Friday, February 18, 2011
Waiting? A Few Ideas to Help You Wait Well
I wait for the LORD, my soul waits, and in his word I put my hope.
Waiting is hard for most of us. In fact, we live in a world that promotes an instant-mindset through almost every advertisement you see or hear: Act now! Get what you want when you want it! From instant oatmeal to eyeglasses “in about an hour,” we get confused when we have to wait for things to happen in our own lives.
When things seem to take too long for our own liking, instant gratification replaces waiting, and we may take matters into our own hands. Bad idea.
We try to make something happen because you don’t know what to do with the spaces in life—like the interim gap between, say, the guy who just left and the next one to come into your life. Sometimes we wait for guidance, direction, or answers—or we don’t—and pay the consequences.
If waiting is a given, then we must decide if we will wait on God, and learn to wait well, or force things to happen on our own and downright disobey. Either way, we will deal with the results.
For instance, if you drive through a red stoplight, another car could careen through the intersection and hit you, harming you and wrecking your car.
Or, if you start another romantic relationship without waiting on God’s timing, you’d carry the unhealed pain with you and you won’t be able to give and receive love in the most stable or emotionally healthy way possible. You may end up driving the other person away or crashing the next relationship because you are simply not ready.
God has good reasons for delays. Truly, He does. We may not always understand what He’s doing or why, but God wants us to obey his commands—not because He is a tough taskmaster, but to protect us and guide us. In learning obedience, we also learn wisdom.
Like the wisdom of keeping your hands off the cocoon of an emerging butterfly. While you may want to help, it is not wise to pry it open for the little creature. He needs to emerge on his own, and the struggle builds strength as he exits his temporary shelter—otherwise he will die.
So we need to know when to keep our hands off and trust God’s timing for things to unfold.
So how do you learn to wait—and wait well?
Have you ever noticed that often God is not in a hurry? In Bible we see a number of examples, like Joseph, a young man sold by his own brothers. He lived in slavery (and at times, prison) for 17 years before he rose to a powerful position in Egypt. Jacob labored for 20 years before he was released from Laban’s labor in order to earn marriage to Rachel.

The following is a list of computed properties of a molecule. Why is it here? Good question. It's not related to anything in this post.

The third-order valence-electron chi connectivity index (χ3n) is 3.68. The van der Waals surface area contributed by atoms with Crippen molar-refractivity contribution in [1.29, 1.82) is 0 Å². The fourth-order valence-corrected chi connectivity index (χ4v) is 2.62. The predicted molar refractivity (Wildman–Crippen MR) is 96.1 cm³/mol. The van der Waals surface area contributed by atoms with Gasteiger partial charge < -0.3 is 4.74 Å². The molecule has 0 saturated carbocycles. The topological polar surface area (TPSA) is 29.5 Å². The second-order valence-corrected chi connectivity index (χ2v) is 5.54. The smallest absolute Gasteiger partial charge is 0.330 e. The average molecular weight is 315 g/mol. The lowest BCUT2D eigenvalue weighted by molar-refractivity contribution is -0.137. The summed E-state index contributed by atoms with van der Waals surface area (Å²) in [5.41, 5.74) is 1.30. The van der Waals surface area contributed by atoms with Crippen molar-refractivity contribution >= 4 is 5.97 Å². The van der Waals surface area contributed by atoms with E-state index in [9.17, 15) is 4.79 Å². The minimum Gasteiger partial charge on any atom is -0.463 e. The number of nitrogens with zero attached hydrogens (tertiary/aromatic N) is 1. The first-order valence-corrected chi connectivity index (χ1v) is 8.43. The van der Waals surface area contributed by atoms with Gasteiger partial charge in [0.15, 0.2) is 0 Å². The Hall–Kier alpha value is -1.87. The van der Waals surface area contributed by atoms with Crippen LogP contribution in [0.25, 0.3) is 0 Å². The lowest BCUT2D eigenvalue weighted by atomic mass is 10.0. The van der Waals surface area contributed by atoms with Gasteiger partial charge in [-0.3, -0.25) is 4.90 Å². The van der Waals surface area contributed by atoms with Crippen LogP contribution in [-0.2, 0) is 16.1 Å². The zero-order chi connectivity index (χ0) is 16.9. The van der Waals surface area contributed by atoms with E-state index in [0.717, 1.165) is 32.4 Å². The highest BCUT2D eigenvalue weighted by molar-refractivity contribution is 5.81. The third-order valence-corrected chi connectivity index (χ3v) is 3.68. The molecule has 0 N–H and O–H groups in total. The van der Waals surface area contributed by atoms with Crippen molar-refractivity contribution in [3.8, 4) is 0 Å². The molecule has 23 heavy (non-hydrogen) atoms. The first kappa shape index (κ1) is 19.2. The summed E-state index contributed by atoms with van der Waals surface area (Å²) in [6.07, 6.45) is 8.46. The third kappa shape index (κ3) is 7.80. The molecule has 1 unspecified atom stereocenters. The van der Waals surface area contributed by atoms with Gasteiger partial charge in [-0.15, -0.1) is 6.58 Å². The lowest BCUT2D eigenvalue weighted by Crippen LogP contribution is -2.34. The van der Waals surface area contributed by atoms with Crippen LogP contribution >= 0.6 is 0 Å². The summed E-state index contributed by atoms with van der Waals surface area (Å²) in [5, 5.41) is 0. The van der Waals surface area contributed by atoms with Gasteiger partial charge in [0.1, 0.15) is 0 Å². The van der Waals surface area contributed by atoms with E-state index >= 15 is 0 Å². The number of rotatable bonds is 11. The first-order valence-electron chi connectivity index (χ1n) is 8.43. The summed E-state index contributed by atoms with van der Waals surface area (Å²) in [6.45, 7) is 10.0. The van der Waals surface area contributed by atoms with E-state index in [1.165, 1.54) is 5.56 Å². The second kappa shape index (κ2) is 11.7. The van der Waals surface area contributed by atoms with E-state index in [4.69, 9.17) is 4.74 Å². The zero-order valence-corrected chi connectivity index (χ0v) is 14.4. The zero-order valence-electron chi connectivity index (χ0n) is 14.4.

God doesn’t seem to be in a hurry because He is not on our timetable, we are on His.
God is God, and we will never fully know His reasons. But we can take comfort in the fact that He is good, loving and faithful—and he is always at work, even in the dark, putting together the pieces of our lives for His good purposes.
During seasons of waiting in our lives we can remember that:
Waiting is active. Waiting is more than just passing time; and it is not doing nothing. The work of waiting is believing God. Not just believing in God, but believing He will provide what is best for you.
Know on whome you wait: God, not man. God had good purposes, so your waiting is not in vain. You don’t have to be afraid that God will forget. He knows your heart and your desires. "My soul, wait in silence for God only, for my hope is from Him. He only is my rock and my salvation, my stronghold; I shall not be shaken." (Psalm 62:5-6)
Waiting is for a purpose. God uses the seemingly dead times in our lives to heal, replenish and prepare our hearts for the next season in our lives. Think of your heart as a fallow field. Like the farmer who leaves his land crop-free for a season, your heart may feel barren or blank, but it’s only for a time. Leaving the land empty replenishes the soil and replaces the nutrients so a better, healthier crop grows the next time. In the same way, your “in the meantime” can be a time to heal and replenish your own heart land and, in time, gather a better and healthier yield in how you handle relationships—and life.
Waiting draws us closer to God. Enduring delay builds intimacy and a closer relationship with Him. In our weakness, God is strong and His strength precedes victory.
Bottom line? Waiting means TOTAL dependence on God—not a little bit of dependence when I felt like it—but complete reliance on God.
Total dependence on God means that we are not so full of pride to think we can do this life on our own.
Sure when times are tough, we cry out for help. But when things are looking up, you might find yourself thinking you can do life on your own. “I’ll take it from here, God,” you think, “I’ve got it covered.” Really? When we don’t see anything happening, we may foolishly step out and try to make things happen on our own.
We can be confident but not prideful, secure but not foolish.
There’s a lot to be said about the fine art of waiting…so tune in tomorrow for more.
Guess you’ll just have to wait. :)
Jackie M. Johnson is an author and freelance writer in Colorado. Her hope-filled and encouraging books include "Power Prayers for Women," "When Love Ends and the Ice Cream Carton Is Empty" and "Powerful Prayers for Challenging Times." Jackie also writes the Living Single blog on Dr. James Dobson's Family Talk website.